Date(s) - 11/12/13
12:30 pm - 1:30 pm
Do Liberal Citizenship Policies Decrease the Citizenship Premium? Assessing the Relation between Naturalization and Employment among Male Immigrants in 16 European Destination Countries
by Maarten Vink and Jaap Dronkers
In this paper we assess the claim that making citizenship available to immigrants relatively easily defeats the purpose of using naturalization as a tool to further integration. We do so by analyzing the relation between naturalization and employment among male immigrants in 16 European countries. We find that there is a positive relationship between citizenship and the probability of employment, though only if migrants originate from less developed countries or migrated for non-economic reasons. For these immigrants, crucially, we find that this ‘citizenship premium’ is significantly stronger in countries where the conditions and procedures to acquire citizenship are less demanding.
About the Speakers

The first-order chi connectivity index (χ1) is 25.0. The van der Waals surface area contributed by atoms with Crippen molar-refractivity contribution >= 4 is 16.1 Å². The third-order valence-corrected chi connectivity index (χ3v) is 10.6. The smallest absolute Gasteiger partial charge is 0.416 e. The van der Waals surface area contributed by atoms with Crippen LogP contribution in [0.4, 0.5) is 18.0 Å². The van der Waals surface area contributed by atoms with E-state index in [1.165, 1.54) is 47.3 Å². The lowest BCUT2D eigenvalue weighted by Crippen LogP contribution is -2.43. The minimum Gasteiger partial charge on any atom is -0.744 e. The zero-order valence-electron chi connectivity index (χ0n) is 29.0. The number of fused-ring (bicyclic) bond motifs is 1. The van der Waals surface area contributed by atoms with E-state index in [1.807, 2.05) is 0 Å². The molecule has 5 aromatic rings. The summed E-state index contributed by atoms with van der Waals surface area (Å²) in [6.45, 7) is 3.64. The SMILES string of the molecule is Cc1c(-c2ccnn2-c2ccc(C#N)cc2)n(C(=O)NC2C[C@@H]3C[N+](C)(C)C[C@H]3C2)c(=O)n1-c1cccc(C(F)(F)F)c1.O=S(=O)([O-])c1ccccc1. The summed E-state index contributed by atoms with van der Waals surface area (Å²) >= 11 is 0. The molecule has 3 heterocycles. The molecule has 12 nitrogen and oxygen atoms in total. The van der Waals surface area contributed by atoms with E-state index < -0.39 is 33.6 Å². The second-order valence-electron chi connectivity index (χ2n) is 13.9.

Maarten Vink is Associate Professor at the Department of Political Science, Maastricht University, the Netherlands. He holds a PhD in Political Science from Leiden University (2003) and has been in Maastricht since 2004. He is Co-Director of the Maastricht Center for Citizenship, Migration and Development (MACIMIDE), Director of Studies of the Research Master European Studiesband Programme Director of the Part-time PhD Programme in European at Campus Brussels of Maastricht University. Vink is also Co-Director of European Union Democracy Observatory on Citizenship (EUDO CITIZENSHIP) and Part-Time Professor at the Robert Schuman Centre for Advanced Studies, European University Institute.
Jaap Dronkers is Professor in international comparative research on educational performance and social inequality at Maastricht University. Since September 2011 he is academic partner of Centraal Planbureau. Since April 2012 he is external research fellow of CReAM of UCL (UK). He is honorary doctor at the University of Turku, Finland (2013). He has published on the causes and consequences of unequal educational and occupational attainment, changes in educational opportunities, effect-differences between public and religious schools, the educational and occupational achievement of migrants from different origins and in various countries of destination, the linkages between school and the labour market, the effects of parental divorce on children, cross-national differences in causes of divorce, education of Dutch elites, and European nobility.
A sandwich lunch will be provided.
For more information, please contact Katie Kuschminder (Maastricht Graduate School of Governance) at firstname.lastname@example.org.